Last week, Sidney from Santa Maria asked the difference between the astronomical seasons and meteorological seasons.

The astronomical seasons are directly tied to the 23½-degree axis tilt of the Earth as it makes its 365.25-day journey around the sun.

This time of the year, most folks are yearning for the rains of winter, and this year has certainly passed quickly; we are already past the autumnal equinox — the beginning of fall — that occurred on Sept. 22. Currently, we are near the start of October, which on average loses more than 2 minutes of daylight each day.

On Tuesday, Dec. 21, we roll into the first day of winter, with the longest night of the year. During that winter solstice, the Central Coast will see only 9 hours and 44 minutes of sunlight. During the summer solstice in June, our longest day has about 14 hours and 17 minutes of daylight.

If you traveled north in June, the days would become longer and longer until you reached the Arctic Circle, where midnight sun shines and the days never end. But if you did the same in December, the days would become shorter and shorter until you reached the Arctic, with its perpetual darkness.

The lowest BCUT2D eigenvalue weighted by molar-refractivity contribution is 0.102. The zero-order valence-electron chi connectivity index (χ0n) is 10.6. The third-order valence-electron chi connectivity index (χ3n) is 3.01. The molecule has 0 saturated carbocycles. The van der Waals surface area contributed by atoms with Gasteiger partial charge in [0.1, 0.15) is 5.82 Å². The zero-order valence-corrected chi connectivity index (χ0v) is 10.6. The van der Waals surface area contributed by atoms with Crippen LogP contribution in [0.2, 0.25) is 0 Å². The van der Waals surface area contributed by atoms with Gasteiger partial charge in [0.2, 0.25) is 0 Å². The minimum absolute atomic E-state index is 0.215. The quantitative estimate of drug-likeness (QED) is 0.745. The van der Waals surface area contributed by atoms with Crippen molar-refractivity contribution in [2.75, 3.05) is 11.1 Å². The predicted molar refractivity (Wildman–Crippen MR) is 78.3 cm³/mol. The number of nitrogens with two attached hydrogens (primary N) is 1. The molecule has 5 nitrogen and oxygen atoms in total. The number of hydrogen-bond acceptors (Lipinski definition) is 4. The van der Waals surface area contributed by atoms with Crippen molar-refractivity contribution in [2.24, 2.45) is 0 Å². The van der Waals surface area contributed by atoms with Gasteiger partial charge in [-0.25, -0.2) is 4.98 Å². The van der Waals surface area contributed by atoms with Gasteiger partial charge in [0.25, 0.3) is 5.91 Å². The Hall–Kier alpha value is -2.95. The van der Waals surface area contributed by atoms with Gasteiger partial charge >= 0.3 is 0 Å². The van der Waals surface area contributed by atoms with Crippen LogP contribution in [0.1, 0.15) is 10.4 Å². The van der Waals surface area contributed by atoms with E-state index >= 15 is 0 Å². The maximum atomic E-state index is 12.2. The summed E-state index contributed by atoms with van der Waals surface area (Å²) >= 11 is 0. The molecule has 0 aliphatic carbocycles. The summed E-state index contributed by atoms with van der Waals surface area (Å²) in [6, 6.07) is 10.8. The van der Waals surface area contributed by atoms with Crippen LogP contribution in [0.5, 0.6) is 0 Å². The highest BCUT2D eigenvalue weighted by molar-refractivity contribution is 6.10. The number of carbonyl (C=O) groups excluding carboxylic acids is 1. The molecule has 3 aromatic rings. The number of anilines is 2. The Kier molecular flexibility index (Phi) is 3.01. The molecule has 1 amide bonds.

Unlike the meteorological seasons, which have fixed dates, the dates for each astronomical season change from year to year.

Because the solar year is about 365.25 days long, the occurrence of the equinox and solstice comes earlier each year. To remedy this situation, every four years, we add an extra day, Feb. 29, to synchronize with our Gregorian 366-day calendar; this is called a leap year. In most years, the spring/vernal equinox typically occurs on March 20 or March 21. Last year in 2020, it happened on March 19, the first time since 1896.

As you may have guessed, the meteorological seasons are broken down into four fixed-date month groupings.

Winter starts Dec. 1 and ends on either Feb. 28 or Feb. 29 if it's a leap year. Spring happens from March through May, and summer has June, July and August. Fall begins on Sept. 1 and ends at the end of November.

Because these dates are fixed to a monthly schedule, the length of each season is more consistent: 90 days for fall and winter (non-leap years) and 92 days for spring and summer. Ask any climatologist, meteorologist or weather observer, calculating seasonal weather statistics, such as high and low temperatures, degree growing days, or precipitation (rain or snow), is much easier.

John Lindsey is Pacific Gas and Electric Co.’s Diablo Canyon Power Plant marine meteorologist and a media relations representative. Email him at pgeweather@pge.com or follow him on Twitter @PGE_John.

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